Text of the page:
Finally Anne from http://www.fainbowsaretoobeautiful.com told me: ‘I worry all the time. I find the best thing I can do is try and ‘park’ worries for a while. Realise I’m worried about something but let it go with the knowledge I’ll return to it in a while – whether that’s a few hours, days or months.’

So we all worry. My coping mechanisms right now include swimming, praying and of course writing.

One thing I do know though is that worry won’t change anything. Everyday is a fresh day and a chance to start again. And right now everyday Isaac doesn’t have a seizure is a bonus. Thankfully we have many more seizure free days than we do seizure filled ones. As for the MRI…well I will share those results as soon as we know!

And Isaac? Well he is flapping, smiling and laughing through it all. He isn’t worried about anything at all!

Five Surprising Skills Autistic Children May Struggle With (and tips to help them)

Even before my children were diagnosed as being on the autism spectrum I could see that they were struggling with certain things. The truth of the matter is we all struggle with different things in life and we all have strengths and weaknesses.

When I researched autism I could see so many of the difficulties my children had fitted with the diagnosis like not giving eye contact, not responding to their names, having repetitive play or movements, struggling with communication (speech in particular), and not understanding the play and actions of their peers. However some of the things they struggled with seemed initially to be unrelated to autism but are in fact much more common among those on the spectrum than those who are not. The following everyday skills are not part of the criteria for autism and neither are they things that every child with autism will struggle with but if you have a child on the spectrum you may relate to some of these struggles with your child too.

1. Blowing their nose.

Over the years on autism support groups (online and in person), this seems to be a common struggle for many children on the spectrum. There seem to be a number of reasons why this skill can be hard to learn including understanding the concept, sensory issues and developmental delays. My twins are now 9 and still neither of them understand or have the ability to blow their own noses! For my son the whole ability to understand and follow instructions is a huge struggle and for his sister it’s much more sensory and developmental.

Some tips for helping your child (preferably when they don’t actually need to blow their nose so they can avoid the added grossness of snot!) develop this skill are:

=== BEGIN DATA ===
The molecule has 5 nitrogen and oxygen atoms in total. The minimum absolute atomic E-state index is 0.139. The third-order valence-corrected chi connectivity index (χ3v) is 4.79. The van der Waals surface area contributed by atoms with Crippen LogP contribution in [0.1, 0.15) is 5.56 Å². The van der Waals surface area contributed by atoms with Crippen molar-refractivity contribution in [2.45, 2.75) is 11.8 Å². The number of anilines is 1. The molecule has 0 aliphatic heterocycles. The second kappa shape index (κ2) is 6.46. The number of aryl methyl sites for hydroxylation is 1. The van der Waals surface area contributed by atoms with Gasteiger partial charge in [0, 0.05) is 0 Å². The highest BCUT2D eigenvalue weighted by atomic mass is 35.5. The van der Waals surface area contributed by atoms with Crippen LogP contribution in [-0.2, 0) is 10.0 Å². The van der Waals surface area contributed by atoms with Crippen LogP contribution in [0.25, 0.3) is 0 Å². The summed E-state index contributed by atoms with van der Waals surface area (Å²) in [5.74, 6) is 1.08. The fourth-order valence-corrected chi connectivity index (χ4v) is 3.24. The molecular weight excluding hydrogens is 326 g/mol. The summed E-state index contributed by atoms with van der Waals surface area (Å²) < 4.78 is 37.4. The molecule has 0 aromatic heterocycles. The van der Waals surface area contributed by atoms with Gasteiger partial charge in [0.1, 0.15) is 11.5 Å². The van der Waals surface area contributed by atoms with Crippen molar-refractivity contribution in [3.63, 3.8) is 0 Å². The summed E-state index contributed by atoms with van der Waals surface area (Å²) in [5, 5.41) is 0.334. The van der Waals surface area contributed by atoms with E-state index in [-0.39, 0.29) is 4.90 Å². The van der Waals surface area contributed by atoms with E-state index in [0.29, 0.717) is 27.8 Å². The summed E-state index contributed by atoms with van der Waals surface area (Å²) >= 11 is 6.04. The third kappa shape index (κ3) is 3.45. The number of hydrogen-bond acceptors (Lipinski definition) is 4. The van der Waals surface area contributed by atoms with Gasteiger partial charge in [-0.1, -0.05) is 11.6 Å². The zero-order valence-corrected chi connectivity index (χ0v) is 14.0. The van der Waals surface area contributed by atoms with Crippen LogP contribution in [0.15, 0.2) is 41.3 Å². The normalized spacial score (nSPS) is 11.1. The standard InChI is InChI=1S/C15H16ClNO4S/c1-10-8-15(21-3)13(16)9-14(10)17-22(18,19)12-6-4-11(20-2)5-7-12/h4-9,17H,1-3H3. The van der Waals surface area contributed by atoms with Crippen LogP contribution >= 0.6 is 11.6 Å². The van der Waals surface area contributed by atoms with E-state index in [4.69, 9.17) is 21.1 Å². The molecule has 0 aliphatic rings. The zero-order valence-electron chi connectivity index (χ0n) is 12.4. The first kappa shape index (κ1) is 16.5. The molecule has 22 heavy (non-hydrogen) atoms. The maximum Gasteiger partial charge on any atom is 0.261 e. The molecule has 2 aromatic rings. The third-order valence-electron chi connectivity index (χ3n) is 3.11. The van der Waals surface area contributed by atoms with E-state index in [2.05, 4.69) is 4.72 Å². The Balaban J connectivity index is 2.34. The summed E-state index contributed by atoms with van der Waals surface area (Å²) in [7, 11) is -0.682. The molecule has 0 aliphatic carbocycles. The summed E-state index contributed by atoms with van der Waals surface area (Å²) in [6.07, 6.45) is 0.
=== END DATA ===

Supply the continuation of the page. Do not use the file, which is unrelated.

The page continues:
* Using a straw to practice blowing so they understand the terminology,

* Encouraging blowing from the nose gently with the mouth closed.

* Making nasal sounds like ‘Choo’ from the nose rather than the mouth.

* Use a smell that could endure sneezing such as pepper (though always do this under very close supervision)

2. Tying Shoelaces.

It should be noted this skill is not usually developed by any child until around the age of 7 or 8 though for children on the autism spectrum is is often much later. This is due to so many factors such as fine motor control difficulties, sequencing difficulties, co-ordination difficulties and sensory issues involved in pulling the laces tight enough.

If your child is struggling with this don’t panic. Here are a few tips to help:

* Try showing them from behind them as showing on your own shoes will actually be a mirror image of what the child needs to do and this could cause the child to become confused.

* Use visuals to follow showing what the laces look like throughout the process therefore breaking down the language issue and sequencing difficulties.

* Watch YouTube videos of different ways to tie as there may be a way that makes it much easier for your child to grasp independently.

* Invest in self trying laces or elastic laces so that tying isn’t necessary.

* Buy shoes with Velcro or other type fastenings to avoid the need for shoelaces altogether.

3. Hand Writing.

Not every child with autism will struggle to have legible and neat handwriting. My daughter is a perfectionist and her handwriting reflects this, but for many children it is a huge struggle. Some of the reasons for this are lack of motivation, fine motor difficulties, sensory issues with holding writing utensils, processing speed and sometimes other learning difficulties such as dyslexia. Some ways you can help your autistic child with this include:

*Use technology to help but having apps that include letter formation and encourage the child to use a stylus in the same way they would use a pencil or pen.

* Make it fun by playing games or drawing pictures to take the pressure off the child.